While the women were taking their first training runs on the course in Beaver Creek, Colo., on Wednesday, Lindsey Vonn was working out in a gym a few miles away.
"I'd love to be up at Beaver Creek for downhill training today," Vonn wrote on her Facebook page. "But instead I'm working hard in therapy. Things are going well."
Vonn, the reigning Olympic downhill champion and four-time World Cup champion, crashed during a training run at Copper Mountain, Colo., last week, partially tearing a reconstructed ligament in her right knee. But the 29-year-old hasn't ruled out competing in Lake Louise, Alberta, Dec. 6.
''If things go well, you know, I'll be racing next week,'' Vonn said during an interview on NBC's "Today" show, also on Wednesday. ''If they don't, then I'm going to have to reassess and kind of see where I stand and if I can make a comeback for this season.''
Vonn's surgeon, Bill Sterrett, has only said that she is "progressing well while not losing any of the strength she worked so hard to achieve."
Vonn originally tore ligaments in the knee in a high-speed accident at the world championships in February. She'd been well ahead of schedule in her return, and doesn't believe she was pushing too hard to make it back to the slopes.
''I was skiing really fast. I was skiing confident. I was very strong,'' Vonn said. ''It just was unfortunately a fluke accident. That's the risk you take when you're going 80, 90 miles per hour down a mountain. That's just part of the job. But I picked myself back up and I'm trying as hard as I can to keep going.
''Unfortunately, it was really bad timing for me. I'm still confident. I still feel like I have a lot left to achieve this season . . . I still have time before Sochi.''
Bode Miller on course
The men's World Cup circuit races at Beaver Creek's "Birds of Prey" course Dec. 6-8. After a year off to rehab his injured left knee, Bode Miller of Franconia, N.H., will lead the United States charge on a course on which he has won three times . . . In an attempt to make sure kids wear helmets on the slopes, many ski areas and agencies have helped make them affordable. And this season, a New Hampshire hospital has taken the effort a step further. Some 200 kids in the Mount Washington Valley region will receive free ski helmets from Memorial Hospital in Conway. The program is affiliated with the National Ski Areas Association, which started "Lids for Kids" several years ago. The NSAA estimates that helmets can limit 20-50 percent of head injuries in the event of crashes. To qualify for the program, a student must be enrolled in their school's free or reduced food program.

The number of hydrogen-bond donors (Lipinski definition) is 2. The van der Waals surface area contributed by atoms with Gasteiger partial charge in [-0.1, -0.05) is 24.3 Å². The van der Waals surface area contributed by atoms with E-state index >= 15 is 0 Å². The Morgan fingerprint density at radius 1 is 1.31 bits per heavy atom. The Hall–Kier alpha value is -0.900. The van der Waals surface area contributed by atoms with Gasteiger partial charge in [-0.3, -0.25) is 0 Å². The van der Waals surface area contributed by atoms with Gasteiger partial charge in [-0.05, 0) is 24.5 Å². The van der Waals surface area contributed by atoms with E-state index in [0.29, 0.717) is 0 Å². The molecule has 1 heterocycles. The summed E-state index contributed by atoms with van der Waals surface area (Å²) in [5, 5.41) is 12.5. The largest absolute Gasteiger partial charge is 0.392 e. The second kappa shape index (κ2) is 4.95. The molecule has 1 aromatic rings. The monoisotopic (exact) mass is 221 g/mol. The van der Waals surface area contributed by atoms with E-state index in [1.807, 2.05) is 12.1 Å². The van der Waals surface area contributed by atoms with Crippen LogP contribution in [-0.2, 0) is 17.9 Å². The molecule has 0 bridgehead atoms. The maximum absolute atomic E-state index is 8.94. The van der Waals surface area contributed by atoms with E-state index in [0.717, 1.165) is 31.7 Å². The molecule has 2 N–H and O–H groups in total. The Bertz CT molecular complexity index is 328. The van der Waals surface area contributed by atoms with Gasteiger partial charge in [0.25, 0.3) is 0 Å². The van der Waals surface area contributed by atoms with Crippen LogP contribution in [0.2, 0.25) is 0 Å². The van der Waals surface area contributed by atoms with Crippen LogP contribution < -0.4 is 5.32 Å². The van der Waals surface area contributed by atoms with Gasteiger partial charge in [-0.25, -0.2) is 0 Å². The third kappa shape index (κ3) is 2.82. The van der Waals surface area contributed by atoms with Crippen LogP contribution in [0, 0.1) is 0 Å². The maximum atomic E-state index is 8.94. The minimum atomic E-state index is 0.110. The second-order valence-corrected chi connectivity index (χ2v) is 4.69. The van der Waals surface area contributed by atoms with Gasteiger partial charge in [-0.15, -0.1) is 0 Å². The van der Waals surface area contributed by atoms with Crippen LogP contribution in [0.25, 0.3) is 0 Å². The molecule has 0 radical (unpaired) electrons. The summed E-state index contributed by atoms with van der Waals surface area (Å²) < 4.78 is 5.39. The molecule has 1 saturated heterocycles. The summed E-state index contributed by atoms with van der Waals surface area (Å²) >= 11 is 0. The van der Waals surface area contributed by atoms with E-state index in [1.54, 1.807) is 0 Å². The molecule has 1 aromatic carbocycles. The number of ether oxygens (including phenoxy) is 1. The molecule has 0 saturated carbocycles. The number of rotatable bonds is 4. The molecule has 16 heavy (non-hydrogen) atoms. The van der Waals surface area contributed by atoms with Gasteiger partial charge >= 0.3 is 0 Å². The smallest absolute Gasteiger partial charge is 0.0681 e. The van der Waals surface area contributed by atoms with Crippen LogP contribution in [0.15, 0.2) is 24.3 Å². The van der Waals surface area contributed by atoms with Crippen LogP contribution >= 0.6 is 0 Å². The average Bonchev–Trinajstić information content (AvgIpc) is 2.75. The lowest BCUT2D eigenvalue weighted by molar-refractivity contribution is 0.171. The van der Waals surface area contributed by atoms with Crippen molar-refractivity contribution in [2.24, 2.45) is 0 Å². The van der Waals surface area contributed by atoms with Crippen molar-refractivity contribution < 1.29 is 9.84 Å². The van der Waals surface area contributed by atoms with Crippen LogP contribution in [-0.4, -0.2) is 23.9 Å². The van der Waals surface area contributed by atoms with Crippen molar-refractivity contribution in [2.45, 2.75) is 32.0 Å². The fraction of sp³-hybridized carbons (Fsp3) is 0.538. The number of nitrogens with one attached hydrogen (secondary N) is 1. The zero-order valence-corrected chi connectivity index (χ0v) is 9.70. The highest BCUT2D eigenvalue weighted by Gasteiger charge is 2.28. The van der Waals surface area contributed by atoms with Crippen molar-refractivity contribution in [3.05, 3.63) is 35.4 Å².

One of skiing's newest crazes is the helmet cam. The device allows skiers and riders to record their runs and those skiing with them, including sound.
According to the Rutland (Vt.) Herald, a teen center at the Hermitage Club at Haystack Mountain will even feature indoor video booths where helmet-cam users can edit their footage and put it on a screen for anyone willing to watch.
But the helmet cam isn't for kids only. Jim Barnes, 47, and sponsor of the screening room, reports skiers and riders of all ages are showing up with footage of their runs, including a 40-year-old who brought in 47 runs he shot last season.
"Each generation pushes other generations to do it," Kelly Davis, a spokeswoman for Snowsports Industries of America, told the Rutland Herald. "The cameras seem to be driving people to do more adventurous things."
The GoPro helmet cam costs approximately $400.
Material from the Associated Press was used in this report.